Interactions of gauge theory with contact and symplectic topology in dimensions 3 and 4 (13w5037)


Denis Auroux (University of California, Berkeley)

Hans Boden (McMaster University)

Olivier Collin (Université du Quebec à Montréal)

(Georgia Institute of Technology)


The Banff International Research Station will host the "Interactions of gauge theory with contact and symplectic topology in dimensions 3 and 4" workshop from March 24th to March 29th, 2013.

This workshop will highlight new results in low-dimensional topology coming
from a wide range of geometric methods. Low-dimensional topology studies
the global properties of geometric spaces in
dimensions 3 and 4, such as 3-dimensional space and 4-dimensional space-time.
Surprisingly, the study of spaces in dimensions 3 and 4 is more
challenging than in higher dimensions: for instance, the famous Poincar'e
conjecture, which gives an intrinsic topological characterization of the
sphere, was solved recently by Perelman in dimension 3, and has not yet
been completely settled in dimension 4, while its higher dimensional
generalizations were previously known. In fact, studying 3- and
4-dimensional spaces requires combining a
variety of different approaches, many of which are geometric in nature and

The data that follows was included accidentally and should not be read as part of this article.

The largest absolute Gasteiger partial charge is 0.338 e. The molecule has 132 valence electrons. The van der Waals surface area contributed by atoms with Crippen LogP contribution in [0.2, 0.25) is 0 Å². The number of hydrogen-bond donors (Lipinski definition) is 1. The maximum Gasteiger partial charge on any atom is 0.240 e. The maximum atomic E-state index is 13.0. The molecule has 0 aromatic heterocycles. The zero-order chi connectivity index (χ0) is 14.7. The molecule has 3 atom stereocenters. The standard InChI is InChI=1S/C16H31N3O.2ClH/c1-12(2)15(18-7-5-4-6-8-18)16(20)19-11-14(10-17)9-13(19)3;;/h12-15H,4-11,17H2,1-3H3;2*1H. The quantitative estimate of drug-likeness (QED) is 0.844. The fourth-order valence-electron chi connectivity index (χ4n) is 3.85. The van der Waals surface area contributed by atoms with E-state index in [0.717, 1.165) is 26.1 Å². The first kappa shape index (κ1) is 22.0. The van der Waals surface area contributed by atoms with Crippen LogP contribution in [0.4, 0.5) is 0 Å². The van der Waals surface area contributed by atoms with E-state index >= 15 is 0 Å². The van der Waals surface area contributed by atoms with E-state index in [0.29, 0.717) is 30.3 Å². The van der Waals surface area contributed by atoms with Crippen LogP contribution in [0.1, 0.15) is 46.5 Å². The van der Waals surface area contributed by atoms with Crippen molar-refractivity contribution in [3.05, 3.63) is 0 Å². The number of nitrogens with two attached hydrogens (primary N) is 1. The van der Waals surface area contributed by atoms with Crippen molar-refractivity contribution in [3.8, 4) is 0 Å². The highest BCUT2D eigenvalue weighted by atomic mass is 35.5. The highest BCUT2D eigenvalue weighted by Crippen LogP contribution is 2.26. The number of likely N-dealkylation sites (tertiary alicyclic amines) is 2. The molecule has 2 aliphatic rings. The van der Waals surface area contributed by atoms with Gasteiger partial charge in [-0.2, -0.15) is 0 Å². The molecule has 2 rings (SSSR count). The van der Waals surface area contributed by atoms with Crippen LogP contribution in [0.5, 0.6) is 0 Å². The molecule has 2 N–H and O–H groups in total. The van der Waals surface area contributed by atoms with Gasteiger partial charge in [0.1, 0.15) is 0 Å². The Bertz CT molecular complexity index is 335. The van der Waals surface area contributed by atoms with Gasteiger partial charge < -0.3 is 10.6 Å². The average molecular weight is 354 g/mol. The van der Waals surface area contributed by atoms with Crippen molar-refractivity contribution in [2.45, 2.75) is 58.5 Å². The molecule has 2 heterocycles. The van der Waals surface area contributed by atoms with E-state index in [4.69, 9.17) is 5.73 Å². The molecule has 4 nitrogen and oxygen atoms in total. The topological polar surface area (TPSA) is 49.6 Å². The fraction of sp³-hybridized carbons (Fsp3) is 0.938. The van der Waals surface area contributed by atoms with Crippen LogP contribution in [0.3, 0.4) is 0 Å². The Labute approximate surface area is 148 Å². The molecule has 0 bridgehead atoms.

have their roots in theoretical physics. Much of the recent progress in
this extremely active area of mathematics makes use of the interplay between
sophisticated mathematical invariants (quantities that can be used to
distinguish one space from another) coming from gauge theory and from
contact and symplectic geometry, and clever new cut-and-paste constructions
that modify known spaces in surprising ways. The workshop will feature new
discoveries on the shape of space and knotted objects inside space,
and will host leading experts from around the world.
This event is organized by Professors Denis Auroux of University of
California Berkeley, Hans Boden of McMaster University, Olivier Collin
of Universit'e du Qu'ebec `a Montr'eal, and John Etnyre of Georgia
Institute of Technology.

The Banff International Research Station for Mathematical Innovation and Discovery (BIRS) is a collaborative Canada-US-Mexico venture that provides an environment for creative interaction as well as the exchange of ideas, knowledge, and methods within the Mathematical Sciences, with related disciplines and with industry. The research station is located at The Banff Centre in Alberta and is supported by Canada's Natural Science and Engineering Research Council (NSERC), the U.S. National Science Foundation (NSF), Alberta's Advanced Education and Technology, and Mexico's Consejo Nacional de Ciencia y Tecnología (CONACYT).